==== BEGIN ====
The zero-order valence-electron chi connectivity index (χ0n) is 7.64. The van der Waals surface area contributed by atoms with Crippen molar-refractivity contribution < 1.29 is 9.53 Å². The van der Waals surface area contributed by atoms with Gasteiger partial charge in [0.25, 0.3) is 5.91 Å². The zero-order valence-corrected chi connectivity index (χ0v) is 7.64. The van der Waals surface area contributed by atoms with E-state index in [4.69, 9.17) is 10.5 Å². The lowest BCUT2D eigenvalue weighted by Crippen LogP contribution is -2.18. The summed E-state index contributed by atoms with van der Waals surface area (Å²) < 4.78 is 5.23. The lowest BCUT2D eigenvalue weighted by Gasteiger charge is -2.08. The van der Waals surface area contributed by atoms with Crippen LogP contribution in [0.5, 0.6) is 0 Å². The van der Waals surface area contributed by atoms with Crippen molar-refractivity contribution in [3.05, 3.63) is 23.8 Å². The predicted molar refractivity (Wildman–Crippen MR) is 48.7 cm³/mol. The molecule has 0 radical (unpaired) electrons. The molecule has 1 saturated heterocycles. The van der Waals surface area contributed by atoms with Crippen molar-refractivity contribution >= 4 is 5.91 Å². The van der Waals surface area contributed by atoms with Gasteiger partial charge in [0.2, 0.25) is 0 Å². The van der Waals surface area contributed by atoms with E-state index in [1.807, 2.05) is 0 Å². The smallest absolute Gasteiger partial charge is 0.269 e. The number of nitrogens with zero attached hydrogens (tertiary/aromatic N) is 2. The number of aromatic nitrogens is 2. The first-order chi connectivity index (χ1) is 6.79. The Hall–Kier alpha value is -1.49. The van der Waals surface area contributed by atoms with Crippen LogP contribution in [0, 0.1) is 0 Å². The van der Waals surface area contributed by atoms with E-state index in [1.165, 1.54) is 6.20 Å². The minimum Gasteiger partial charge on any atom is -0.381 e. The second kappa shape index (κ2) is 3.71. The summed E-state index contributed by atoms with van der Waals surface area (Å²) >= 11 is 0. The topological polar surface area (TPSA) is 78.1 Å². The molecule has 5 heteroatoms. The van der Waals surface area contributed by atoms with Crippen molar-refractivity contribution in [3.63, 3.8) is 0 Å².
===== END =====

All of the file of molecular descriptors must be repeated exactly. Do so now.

The zero-order valence-electron chi connectivity index (χ0n) is 7.64. The van der Waals surface area contributed by atoms with Crippen molar-refractivity contribution < 1.29 is 9.53 Å². The van der Waals surface area contributed by atoms with Gasteiger partial charge in [0.25, 0.3) is 5.91 Å². The zero-order valence-corrected chi connectivity index (χ0v) is 7.64. The van der Waals surface area contributed by atoms with E-state index in [4.69, 9.17) is 10.5 Å². The lowest BCUT2D eigenvalue weighted by Crippen LogP contribution is -2.18. The summed E-state index contributed by atoms with van der Waals surface area (Å²) < 4.78 is 5.23. The lowest BCUT2D eigenvalue weighted by Gasteiger charge is -2.08. The van der Waals surface area contributed by atoms with Crippen LogP contribution in [0.5, 0.6) is 0 Å². The van der Waals surface area contributed by atoms with Crippen molar-refractivity contribution in [3.05, 3.63) is 23.8 Å². The predicted molar refractivity (Wildman–Crippen MR) is 48.7 cm³/mol. The molecule has 0 radical (unpaired) electrons. The molecule has 1 saturated heterocycles. The van der Waals surface area contributed by atoms with Crippen molar-refractivity contribution >= 4 is 5.91 Å². The van der Waals surface area contributed by atoms with Gasteiger partial charge in [0.2, 0.25) is 0 Å². The van der Waals surface area contributed by atoms with E-state index in [1.807, 2.05) is 0 Å². The smallest absolute Gasteiger partial charge is 0.269 e. The number of nitrogens with zero attached hydrogens (tertiary/aromatic N) is 2. The number of aromatic nitrogens is 2. The first-order chi connectivity index (χ1) is 6.79. The Hall–Kier alpha value is -1.49. The van der Waals surface area contributed by atoms with Crippen LogP contribution in [0, 0.1) is 0 Å². The van der Waals surface area contributed by atoms with E-state index in [1.165, 1.54) is 6.20 Å². The minimum Gasteiger partial charge on any atom is -0.381 e. The second kappa shape index (κ2) is 3.71. The summed E-state index contributed by atoms with van der Waals surface area (Å²) >= 11 is 0. The topological polar surface area (TPSA) is 78.1 Å². The molecule has 5 heteroatoms. The van der Waals surface area contributed by atoms with Crippen molar-refractivity contribution in [3.63, 3.8) is 0 Å².